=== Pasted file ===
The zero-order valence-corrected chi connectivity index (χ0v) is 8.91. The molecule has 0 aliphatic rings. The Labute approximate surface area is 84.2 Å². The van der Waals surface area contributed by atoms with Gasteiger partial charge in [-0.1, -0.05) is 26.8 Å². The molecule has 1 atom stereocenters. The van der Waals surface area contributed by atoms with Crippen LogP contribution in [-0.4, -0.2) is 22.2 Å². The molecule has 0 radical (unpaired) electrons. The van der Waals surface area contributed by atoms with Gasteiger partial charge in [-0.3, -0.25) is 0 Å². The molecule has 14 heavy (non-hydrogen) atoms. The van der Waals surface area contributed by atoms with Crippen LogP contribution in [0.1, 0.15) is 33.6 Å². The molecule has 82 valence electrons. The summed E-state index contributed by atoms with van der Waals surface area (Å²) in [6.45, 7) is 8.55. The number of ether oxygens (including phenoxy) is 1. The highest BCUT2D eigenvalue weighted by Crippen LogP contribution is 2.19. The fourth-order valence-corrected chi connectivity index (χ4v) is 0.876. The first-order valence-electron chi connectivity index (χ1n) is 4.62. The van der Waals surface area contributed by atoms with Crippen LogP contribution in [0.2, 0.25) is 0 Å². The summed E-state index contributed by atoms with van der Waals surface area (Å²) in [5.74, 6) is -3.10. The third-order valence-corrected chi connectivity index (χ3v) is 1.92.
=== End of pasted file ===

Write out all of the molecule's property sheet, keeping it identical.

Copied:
The zero-order valence-corrected chi connectivity index (χ0v) is 8.91. The molecule has 0 aliphatic rings. The Labute approximate surface area is 84.2 Å². The van der Waals surface area contributed by atoms with Gasteiger partial charge in [-0.1, -0.05) is 26.8 Å². The molecule has 1 atom stereocenters. The van der Waals surface area contributed by atoms with Crippen LogP contribution in [-0.4, -0.2) is 22.2 Å². The molecule has 0 radical (unpaired) electrons. The van der Waals surface area contributed by atoms with Gasteiger partial charge in [-0.3, -0.25) is 0 Å². The molecule has 14 heavy (non-hydrogen) atoms. The van der Waals surface area contributed by atoms with Crippen LogP contribution in [0.1, 0.15) is 33.6 Å². The molecule has 82 valence electrons. The summed E-state index contributed by atoms with van der Waals surface area (Å²) in [6.45, 7) is 8.55. The number of ether oxygens (including phenoxy) is 1. The highest BCUT2D eigenvalue weighted by Crippen LogP contribution is 2.19. The fourth-order valence-corrected chi connectivity index (χ4v) is 0.876. The first-order valence-electron chi connectivity index (χ1n) is 4.62. The van der Waals surface area contributed by atoms with Crippen LogP contribution in [0.2, 0.25) is 0 Å². The summed E-state index contributed by atoms with van der Waals surface area (Å²) in [5.74, 6) is -3.10. The third-order valence-corrected chi connectivity index (χ3v) is 1.92.